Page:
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The Mindful Breather: A Patient Guide

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A podcast you can share with your patients. Dr. Greg Sazima walks us through a stress reduction technique that combines mindfulness with abdominal breathing. Dr. Sazima is the author of the upcoming book, Practically Mindful: A Physician’s No-Nonsense Guide to Meditation from Mango Press.

Published On: 7/6/2020

Duration: 12 minutes, 2 seconds

Transcript:

Today we have a special patient podcast. It’s a guide to a mindfulness-based breathing technique that Dr. Greg Sazima developed called The Mindful Breather. Share it with your patients, or use it on yourself.

You’re about to hear Dr. Sazima walk you through a stress reduction technique called the Mindful Breather. He developed it by combining two popular methods for stress reduction: mindfulness and abdominal breathing.

Mindfulness is “the basic human capacity to pay attention on purpose, with intention, in the present moment, in a friendly and non-judging way.” Many therapists use mindfulness to manage stress on their own, which is how Dr. Sazima came to this work during a battle with cancer.

The next technique ─ Abdominal breathing ─ also has far reaching effects on the brain and body. Dr. Sazima will talk about how it helps reverse the vicious cycle of physiologic changes that happen during intense stress.

Both mindfulness and breathing techniques have been used to treat anxiety, insomnia, and depression. And they work ─ we have studies showing that each of them on their own can treat depression in people who did not respond to antidepressants. After all, they have physical effects much like medications do. Mindfulness balances stress hormones like cortisol and enhances brain growth factors like BDNS; breathing regulates the physical stress response and some breathing techniques also enhance brain growth.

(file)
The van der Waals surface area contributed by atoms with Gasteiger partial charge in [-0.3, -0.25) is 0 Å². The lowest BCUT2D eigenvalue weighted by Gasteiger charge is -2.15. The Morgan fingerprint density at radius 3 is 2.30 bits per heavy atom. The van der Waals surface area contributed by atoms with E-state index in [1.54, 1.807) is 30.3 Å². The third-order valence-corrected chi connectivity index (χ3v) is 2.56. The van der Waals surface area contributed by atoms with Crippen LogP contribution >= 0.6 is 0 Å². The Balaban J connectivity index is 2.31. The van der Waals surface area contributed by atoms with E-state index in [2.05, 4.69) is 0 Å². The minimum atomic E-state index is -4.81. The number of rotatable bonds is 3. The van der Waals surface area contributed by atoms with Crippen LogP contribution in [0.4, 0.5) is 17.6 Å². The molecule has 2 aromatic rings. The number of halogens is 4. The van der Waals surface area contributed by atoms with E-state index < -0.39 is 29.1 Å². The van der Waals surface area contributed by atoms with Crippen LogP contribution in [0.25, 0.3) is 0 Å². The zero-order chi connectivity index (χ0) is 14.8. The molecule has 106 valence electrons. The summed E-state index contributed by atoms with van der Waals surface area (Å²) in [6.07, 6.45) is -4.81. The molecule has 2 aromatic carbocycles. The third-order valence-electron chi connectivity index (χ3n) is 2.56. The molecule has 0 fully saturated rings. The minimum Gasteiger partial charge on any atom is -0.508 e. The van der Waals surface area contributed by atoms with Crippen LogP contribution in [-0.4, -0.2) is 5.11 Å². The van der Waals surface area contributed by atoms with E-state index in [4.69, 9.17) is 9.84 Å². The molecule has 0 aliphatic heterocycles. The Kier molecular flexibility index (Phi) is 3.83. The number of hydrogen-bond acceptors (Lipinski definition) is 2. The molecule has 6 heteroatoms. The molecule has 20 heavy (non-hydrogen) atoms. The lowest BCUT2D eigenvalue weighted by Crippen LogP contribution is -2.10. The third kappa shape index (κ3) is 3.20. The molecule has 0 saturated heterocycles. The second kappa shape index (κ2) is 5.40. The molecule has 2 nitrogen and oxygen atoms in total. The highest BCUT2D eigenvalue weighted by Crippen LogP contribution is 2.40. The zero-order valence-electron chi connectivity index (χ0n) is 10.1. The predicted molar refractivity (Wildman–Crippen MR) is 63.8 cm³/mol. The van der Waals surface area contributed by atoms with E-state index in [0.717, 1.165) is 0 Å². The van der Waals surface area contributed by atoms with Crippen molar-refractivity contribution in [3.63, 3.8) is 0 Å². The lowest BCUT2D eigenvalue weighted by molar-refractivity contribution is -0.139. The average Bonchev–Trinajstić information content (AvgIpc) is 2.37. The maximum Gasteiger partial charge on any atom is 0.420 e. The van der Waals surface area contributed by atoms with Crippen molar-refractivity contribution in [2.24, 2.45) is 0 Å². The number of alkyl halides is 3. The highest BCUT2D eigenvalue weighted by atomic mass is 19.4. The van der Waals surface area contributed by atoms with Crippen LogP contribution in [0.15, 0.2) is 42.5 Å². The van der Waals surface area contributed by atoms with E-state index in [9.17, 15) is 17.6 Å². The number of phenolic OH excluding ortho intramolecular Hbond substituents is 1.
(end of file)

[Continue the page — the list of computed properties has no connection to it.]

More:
So it makes sense that Dr. Sazima uses this technique to help patients rely less on “as-needed” or “rescue” medications for periods of crises. So try it out the next time you feel overwhelmed by anxiety, depression, rage, or an urgent need to get relief. But use it early, before those feelings completely take over ─ it works best that way and your therapist can help you identify those warning signs before they flood you.

Dr. Sazima and the Mindful Breather technique

Dr. Sazima has more on mindfulness in his upcoming book practically mindful: A Physician’s No-Nonsense Guide to Meditation. It’s a fun romp through the science and practice of stress reduction.

To learn more about how to use the Mindful Breather with your patients, check out our June/July issue online. You’ll also find a guide to other distress tolerance skills that can help patients with borderline personality disorder or intense dysphoria steer clear of self destructive impulses. For more patient centered podcasts, check out our June 8th edition “How to Stabilize Circadian Rhythms in Bipolar.”

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